When a second request comes in, the whole process is repeated.
When you begin to use larger modules, such as Moose and the Catalyst framework, this load-time can easily reach a second or two, making your website awfully slow.
Persistence is the technique of loading the Perl interpreter and required modules once at web-server startup, with each request taking advantage of the modules in-memory.
Apache provides mod_perl to enable persistence between requests. Modules are only loaded when the web-server is started or restarted. This can be a pain at times if you're modifying modules and manually testing, needing to restart the web-server every time for the changes to take effect (or you could look at Apache2::Reload).
FastCGI is another approach which is web-server independent. FastCGI is actually a process which wraps your application in a daemon that either listens on a TCP port or via a UNIX socket file. When a request comes into the web-server, it in-turn sends a FastCGI request to your FastCGI application which is always running, waiting for requests.
It's important to note that FastCGI is a protocol itself, much like HTTP, but different. Your FastCGI applications(s) can also reside on a different server to the web-server, so scaling your application is quite straight-forward. FastCGI processes can be restarted independently of the web-server, and vice-versa.
For larger web-applications it's a good idea to investigate what frameworks are available to make your life easier. One common framework in the Perl-space is Catalyst, which has been developed by the Perl community to solve many common problems, so you don't waste time re-inventing the wheel, authentication and sessions are just 2 examples of features that are all ready for you to switch on in your app.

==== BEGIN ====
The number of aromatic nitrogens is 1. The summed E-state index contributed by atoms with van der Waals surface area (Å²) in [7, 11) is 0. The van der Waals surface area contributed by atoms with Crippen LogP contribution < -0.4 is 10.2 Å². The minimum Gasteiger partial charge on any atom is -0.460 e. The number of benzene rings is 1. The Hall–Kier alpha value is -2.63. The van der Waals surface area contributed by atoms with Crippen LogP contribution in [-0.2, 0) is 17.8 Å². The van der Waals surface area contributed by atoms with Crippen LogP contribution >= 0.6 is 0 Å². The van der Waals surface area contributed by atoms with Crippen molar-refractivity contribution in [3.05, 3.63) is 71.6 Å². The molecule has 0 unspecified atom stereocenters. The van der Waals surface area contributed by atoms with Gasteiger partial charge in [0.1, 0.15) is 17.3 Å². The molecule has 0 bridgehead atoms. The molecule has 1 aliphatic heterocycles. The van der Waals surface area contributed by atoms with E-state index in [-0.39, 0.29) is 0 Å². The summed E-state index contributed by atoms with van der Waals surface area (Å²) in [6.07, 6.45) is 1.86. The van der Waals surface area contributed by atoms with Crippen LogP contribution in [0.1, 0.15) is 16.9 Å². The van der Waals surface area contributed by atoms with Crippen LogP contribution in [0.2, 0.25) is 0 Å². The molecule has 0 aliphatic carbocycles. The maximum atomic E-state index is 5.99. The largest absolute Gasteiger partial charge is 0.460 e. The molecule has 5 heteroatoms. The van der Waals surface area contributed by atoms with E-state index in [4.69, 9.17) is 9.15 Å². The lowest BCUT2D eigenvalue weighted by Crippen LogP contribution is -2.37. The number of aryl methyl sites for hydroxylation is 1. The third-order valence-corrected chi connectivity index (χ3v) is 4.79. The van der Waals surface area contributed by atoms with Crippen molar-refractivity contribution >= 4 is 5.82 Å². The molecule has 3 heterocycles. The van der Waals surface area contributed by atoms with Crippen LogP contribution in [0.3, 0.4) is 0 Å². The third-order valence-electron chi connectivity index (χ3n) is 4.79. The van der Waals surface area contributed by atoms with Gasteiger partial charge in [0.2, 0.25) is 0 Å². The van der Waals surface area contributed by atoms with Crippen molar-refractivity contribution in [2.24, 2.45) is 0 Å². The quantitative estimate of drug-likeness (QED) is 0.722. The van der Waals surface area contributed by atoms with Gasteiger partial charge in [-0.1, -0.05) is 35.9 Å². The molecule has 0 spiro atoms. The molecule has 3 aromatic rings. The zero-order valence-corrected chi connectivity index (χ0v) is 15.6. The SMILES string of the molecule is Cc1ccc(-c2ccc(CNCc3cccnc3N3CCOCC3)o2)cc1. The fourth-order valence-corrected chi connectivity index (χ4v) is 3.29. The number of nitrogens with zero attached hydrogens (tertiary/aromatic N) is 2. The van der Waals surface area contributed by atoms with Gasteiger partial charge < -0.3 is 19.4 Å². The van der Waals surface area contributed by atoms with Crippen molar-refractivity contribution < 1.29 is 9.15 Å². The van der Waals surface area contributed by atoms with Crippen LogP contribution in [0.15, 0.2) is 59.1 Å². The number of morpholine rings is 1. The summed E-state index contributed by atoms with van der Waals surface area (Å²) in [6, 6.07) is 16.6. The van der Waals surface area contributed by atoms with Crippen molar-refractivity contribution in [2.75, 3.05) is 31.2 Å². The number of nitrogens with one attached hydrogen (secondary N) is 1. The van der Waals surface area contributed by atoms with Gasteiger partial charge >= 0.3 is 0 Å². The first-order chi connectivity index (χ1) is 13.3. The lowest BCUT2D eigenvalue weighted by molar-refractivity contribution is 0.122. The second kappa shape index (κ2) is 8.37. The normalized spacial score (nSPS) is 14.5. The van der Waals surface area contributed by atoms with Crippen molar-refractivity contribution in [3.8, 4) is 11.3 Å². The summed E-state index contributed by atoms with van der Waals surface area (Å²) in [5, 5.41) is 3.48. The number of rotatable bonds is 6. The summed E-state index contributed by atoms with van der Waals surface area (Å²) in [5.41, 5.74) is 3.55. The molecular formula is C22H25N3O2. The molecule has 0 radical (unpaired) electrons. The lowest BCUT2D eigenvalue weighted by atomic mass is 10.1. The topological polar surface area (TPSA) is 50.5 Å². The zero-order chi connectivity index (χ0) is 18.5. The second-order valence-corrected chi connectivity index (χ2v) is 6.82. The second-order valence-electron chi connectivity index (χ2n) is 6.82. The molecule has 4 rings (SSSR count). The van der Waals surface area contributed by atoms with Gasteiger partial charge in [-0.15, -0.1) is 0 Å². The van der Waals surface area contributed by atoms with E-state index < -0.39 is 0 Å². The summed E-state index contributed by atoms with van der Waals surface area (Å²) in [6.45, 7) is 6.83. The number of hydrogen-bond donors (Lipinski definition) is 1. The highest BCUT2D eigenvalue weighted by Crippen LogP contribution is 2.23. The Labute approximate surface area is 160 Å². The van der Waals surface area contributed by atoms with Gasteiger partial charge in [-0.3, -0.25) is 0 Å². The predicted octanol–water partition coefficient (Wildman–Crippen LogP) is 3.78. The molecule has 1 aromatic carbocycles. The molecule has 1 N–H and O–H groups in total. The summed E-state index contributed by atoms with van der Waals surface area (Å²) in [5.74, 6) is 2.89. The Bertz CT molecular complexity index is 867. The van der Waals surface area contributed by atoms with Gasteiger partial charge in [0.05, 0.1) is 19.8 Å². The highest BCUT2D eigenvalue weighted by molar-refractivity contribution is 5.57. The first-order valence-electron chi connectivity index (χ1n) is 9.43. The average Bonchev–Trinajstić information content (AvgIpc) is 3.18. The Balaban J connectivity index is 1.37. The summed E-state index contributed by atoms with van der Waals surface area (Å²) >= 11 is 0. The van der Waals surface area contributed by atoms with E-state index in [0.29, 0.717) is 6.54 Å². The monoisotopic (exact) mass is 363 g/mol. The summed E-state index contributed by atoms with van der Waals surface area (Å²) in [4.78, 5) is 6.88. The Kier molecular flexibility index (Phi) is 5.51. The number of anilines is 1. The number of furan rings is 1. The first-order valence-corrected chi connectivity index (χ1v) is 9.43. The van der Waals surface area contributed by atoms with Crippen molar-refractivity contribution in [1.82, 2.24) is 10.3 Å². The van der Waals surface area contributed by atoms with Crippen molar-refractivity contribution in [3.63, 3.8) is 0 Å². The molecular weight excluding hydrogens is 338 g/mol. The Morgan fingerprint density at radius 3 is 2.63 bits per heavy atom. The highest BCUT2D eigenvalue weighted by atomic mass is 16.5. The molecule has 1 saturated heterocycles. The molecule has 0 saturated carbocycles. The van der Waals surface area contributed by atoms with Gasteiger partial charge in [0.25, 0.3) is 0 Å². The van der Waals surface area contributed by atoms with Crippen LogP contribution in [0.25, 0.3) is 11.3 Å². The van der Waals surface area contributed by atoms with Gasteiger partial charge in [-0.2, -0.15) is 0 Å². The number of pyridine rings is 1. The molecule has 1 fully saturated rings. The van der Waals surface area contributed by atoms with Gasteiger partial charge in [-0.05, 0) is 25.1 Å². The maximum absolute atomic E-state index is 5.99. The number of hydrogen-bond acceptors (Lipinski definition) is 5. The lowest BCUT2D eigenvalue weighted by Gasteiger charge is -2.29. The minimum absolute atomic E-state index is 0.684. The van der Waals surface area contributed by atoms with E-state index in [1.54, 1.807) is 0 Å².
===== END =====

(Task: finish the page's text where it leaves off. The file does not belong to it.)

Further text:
For database applications it's also worth taking a look at DBIx::Class which will speed up the majority of your database interactions and provides a clean way to work with your data - no more writing SQL statements.
Here we have a real-world example which unfortunately (for the owner) went the wrong way. An e-commerce website originally developed using Catalyst and running under FastCGI with Lighttpd, using Memcached for session caching.
The website was re-developed recently using the open-source PHP e-commerce platform, Magento. By using the web developer tools in Chrome, it was noted that page load times went from around 0.5s to 1.5s.
Server Software: lighttpd/1.4.31 Server Hostname: gandys.fleetwebdesign.co.uk Server Port: 80 Document Path: / Document Length: 6185 bytes Concurrency Level: 5 Time taken for tests: 2.123 seconds Complete requests: 50 Failed requests: 0 Write errors: 0 Total transferred: 331194 bytes HTML transferred: 315435 bytes Requests per second: 23.55 [#/sec] (mean) Time per request: 212.335 [ms] (mean) Time per request: 42.467 [ms] (mean, concurrent) Transfer rate: 152.32 [Kbytes/sec] received Connection Times (ms) min mean[+/-sd] median max Connect: 22 32 8.9 31 65 Processing: 83 177 98.0 126 390 Waiting: 52 146 97.3 103 354 Total: 116 209 96.3 166 413 Percentage of the requests served within ms 50% 166 66% 217 75% 275 80% 306 90% 395 95% 412 98% 413 99% 413 100% 413 (longest request)
Server Software: Apache/2.2.23 Server Hostname: www.gandysflipflops.com Server Port: 80 Document Path: / Document Length: 15311 bytes Concurrency Level: 5 Time taken for tests: 11.700 seconds Complete requests: 50 Failed requests: 0 Write errors: 0 Total transferred: 793050 bytes HTML transferred: 765550 bytes Requests per second: 4.27 [#/sec] (mean) Time per request: 1169.984 [ms] (mean) Time per request: 233.997 [ms] (mean, concurrent) Transfer rate: 66.19 [Kbytes/sec] received Connection Times (ms) min mean[+/-sd] median max Connect: 12 18 5.5 16 39 Processing: 866 1113 89.4 1124 1304 Waiting: 839 1073 88.2 1088 1262 Total: 906 1131 88.7 1138 1336 Percentage of the requests served within ms 50% 1138 66% 1170 75% 1173 80% 1207 90% 1234 95% 1245 98% 1336 99% 1336 100% 1336 (longest request)
The above tests were ran using Apache Benchmark, a total of 50 requests, 5 concurrently. Even with twice the amount of HTML, this shouldn't happen, we can deduce that the backend system needs to be optmised, probably database queries and application-level caching.